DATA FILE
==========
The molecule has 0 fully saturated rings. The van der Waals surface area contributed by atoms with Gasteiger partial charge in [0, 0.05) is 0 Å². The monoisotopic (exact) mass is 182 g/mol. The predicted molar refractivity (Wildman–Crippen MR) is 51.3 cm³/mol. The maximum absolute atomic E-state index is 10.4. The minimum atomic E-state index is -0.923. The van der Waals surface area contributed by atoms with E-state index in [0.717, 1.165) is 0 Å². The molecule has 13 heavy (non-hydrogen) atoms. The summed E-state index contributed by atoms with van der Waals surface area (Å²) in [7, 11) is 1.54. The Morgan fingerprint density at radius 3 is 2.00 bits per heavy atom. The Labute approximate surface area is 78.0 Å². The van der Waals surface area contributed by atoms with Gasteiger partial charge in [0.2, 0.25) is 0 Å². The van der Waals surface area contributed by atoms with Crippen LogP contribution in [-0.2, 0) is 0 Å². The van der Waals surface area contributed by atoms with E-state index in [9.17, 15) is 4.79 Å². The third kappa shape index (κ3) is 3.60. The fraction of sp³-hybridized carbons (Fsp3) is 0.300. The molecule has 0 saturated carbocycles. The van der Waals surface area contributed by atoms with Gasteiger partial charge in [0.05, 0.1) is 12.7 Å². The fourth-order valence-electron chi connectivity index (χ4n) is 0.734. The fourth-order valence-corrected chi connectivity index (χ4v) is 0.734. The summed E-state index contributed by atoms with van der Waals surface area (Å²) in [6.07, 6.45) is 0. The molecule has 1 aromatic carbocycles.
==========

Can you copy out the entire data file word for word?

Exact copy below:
The molecule has 0 fully saturated rings. The van der Waals surface area contributed by atoms with Gasteiger partial charge in [0, 0.05) is 0 Å². The monoisotopic (exact) mass is 182 g/mol. The predicted molar refractivity (Wildman–Crippen MR) is 51.3 cm³/mol. The maximum absolute atomic E-state index is 10.4. The minimum atomic E-state index is -0.923. The van der Waals surface area contributed by atoms with E-state index in [0.717, 1.165) is 0 Å². The molecule has 13 heavy (non-hydrogen) atoms. The summed E-state index contributed by atoms with van der Waals surface area (Å²) in [7, 11) is 1.54. The Morgan fingerprint density at radius 3 is 2.00 bits per heavy atom. The Labute approximate surface area is 78.0 Å². The van der Waals surface area contributed by atoms with Gasteiger partial charge in [0.2, 0.25) is 0 Å². The van der Waals surface area contributed by atoms with Crippen LogP contribution in [-0.2, 0) is 0 Å². The van der Waals surface area contributed by atoms with E-state index in [9.17, 15) is 4.79 Å². The third kappa shape index (κ3) is 3.60. The fraction of sp³-hybridized carbons (Fsp3) is 0.300. The molecule has 0 saturated carbocycles. The van der Waals surface area contributed by atoms with Gasteiger partial charge in [0.05, 0.1) is 12.7 Å². The fourth-order valence-electron chi connectivity index (χ4n) is 0.734. The fourth-order valence-corrected chi connectivity index (χ4v) is 0.734. The summed E-state index contributed by atoms with van der Waals surface area (Å²) in [6.07, 6.45) is 0. The molecule has 1 aromatic carbocycles.